- V.N. Balasubramanyam, 2008. "Foreign Direct Investment," Chapters, in: International Handbook of Development Economics, Volumes 1 & 2, chapter 39 Edward Elgar Publishing.
- B. Douglas Bernheim & Michael D. Whinston, 1986. "Menu Auctions, Resource Allocation, and Economic Influence," The Quarterly Journal of Economics, Oxford University Press, vol. 101(1), pages 1-31.
- Ivar Kolstad & Espen Villanger, 2004.
"Determinants of foreign direct investment in services,"
CMI Working Papers
WP 2004: 2, CMI (Chr. Michelsen Institute), Bergen, Norway.
- Kolstad, Ivar & Villanger, Espen, 2008. "Determinants of foreign direct investment in services," European Journal of Political Economy, Elsevier, vol. 24(2), pages 518-533, June.
- Toke S. Aidt & Uk Hwang, 2008. "On the Internalization of Cross-National Externalities through Political Markets: The Case of Labour Standards," Journal of Institutional and Theoretical Economics (JITE), Mohr Siebeck, Tübingen, vol. 164(3), pages 509-533, September.
- Justman, Moshe & Gradstein, Mark, 1999. "The Industrial Revolution, Political Transition, and the Subsequent Decline in Inequality in 19th-Century Britain," Explorations in Economic History, Elsevier, vol. 36(2), pages 109-127, April.
- Bourguignon, F. & Verdier, T., 1997.
"Oligarchy, Democracy, Inequality and Growth,"
DELTA Working Papers
97-10, DELTA (Ecole normale supérieure).
- Mark Gradstein, 2007. "Inequality, democracy and the protection of property rights," Economic Journal, Royal Economic Society, vol. 117(516), pages 252-269, 01.
- Toke A. Aidt & Facundo Albornoz, 2007. "An Economic Theory of Political Institutions: Foreign Intervention and Overseas Investments," Discussion Papers 07-03, Department of Economics, University of Birmingham.
- Philipp Harms & Heinrich W. Ursprung, 2002.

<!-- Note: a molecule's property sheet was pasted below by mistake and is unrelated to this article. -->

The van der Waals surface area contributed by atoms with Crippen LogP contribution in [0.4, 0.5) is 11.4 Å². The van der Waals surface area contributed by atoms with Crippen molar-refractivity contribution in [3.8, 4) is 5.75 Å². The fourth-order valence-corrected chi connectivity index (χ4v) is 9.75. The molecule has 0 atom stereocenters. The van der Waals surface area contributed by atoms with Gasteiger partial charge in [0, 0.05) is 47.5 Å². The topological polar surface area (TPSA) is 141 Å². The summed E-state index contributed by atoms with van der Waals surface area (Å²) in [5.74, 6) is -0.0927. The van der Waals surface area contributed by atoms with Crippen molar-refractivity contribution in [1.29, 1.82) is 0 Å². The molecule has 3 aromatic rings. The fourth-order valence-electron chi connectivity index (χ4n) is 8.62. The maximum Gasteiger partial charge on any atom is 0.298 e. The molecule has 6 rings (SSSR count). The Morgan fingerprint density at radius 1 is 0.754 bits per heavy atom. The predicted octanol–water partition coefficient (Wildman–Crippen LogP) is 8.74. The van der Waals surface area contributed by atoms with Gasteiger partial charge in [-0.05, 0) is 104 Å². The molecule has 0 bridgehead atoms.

"Do Civil and Political Repression Really Boost Foreign Direct Investments?,"
Western Economic Association International, vol. 40(4), pages 651-663, October.
- Philipp Harms & Heinrich Ursprung, 2001. "Do Civil and Political Repression Really Boost Foreign Direct Investments?," CESifo Working Paper Series 421, CESifo Group Munich.
- Facundo Albornoz & Sebastian Galiani & Daniel Heymann, 2008. "Investment and Expropriation under Oligarchy and Democracy in a Heckscher-Ohlin World," Discussion Papers 08-02, Department of Economics, University of Birmingham.
When requesting a correction, please mention this item's handle: RePEc:eee:deveco:v:94:y:2011:i:2:p:192-201. See general information about how to correct material in RePEc.
For technical questions regarding this item, or to correct its authors, title, abstract, bibliographic or download information, contact: (Shamier, Wendy)
If you have authored this item and are not yet registered with RePEc, we encourage you to do it here. This allows to link your profile to this item. It also allows you to accept potential citations to this item that we are uncertain about.
If references are entirely missing, you can add them using this form.
If the full references list an item that is present in RePEc, but the system did not link to it, you can help with this form.
If you know of missing items citing this one, you can help us creating those links by adding the relevant references in the same way as above, for each refering item. If you are a registered author of this item, you may also want to check the "citations" tab in your profile, as there may be some citations waiting for confirmation.
Please note that corrections may take a couple of weeks to filter through the various RePEc services.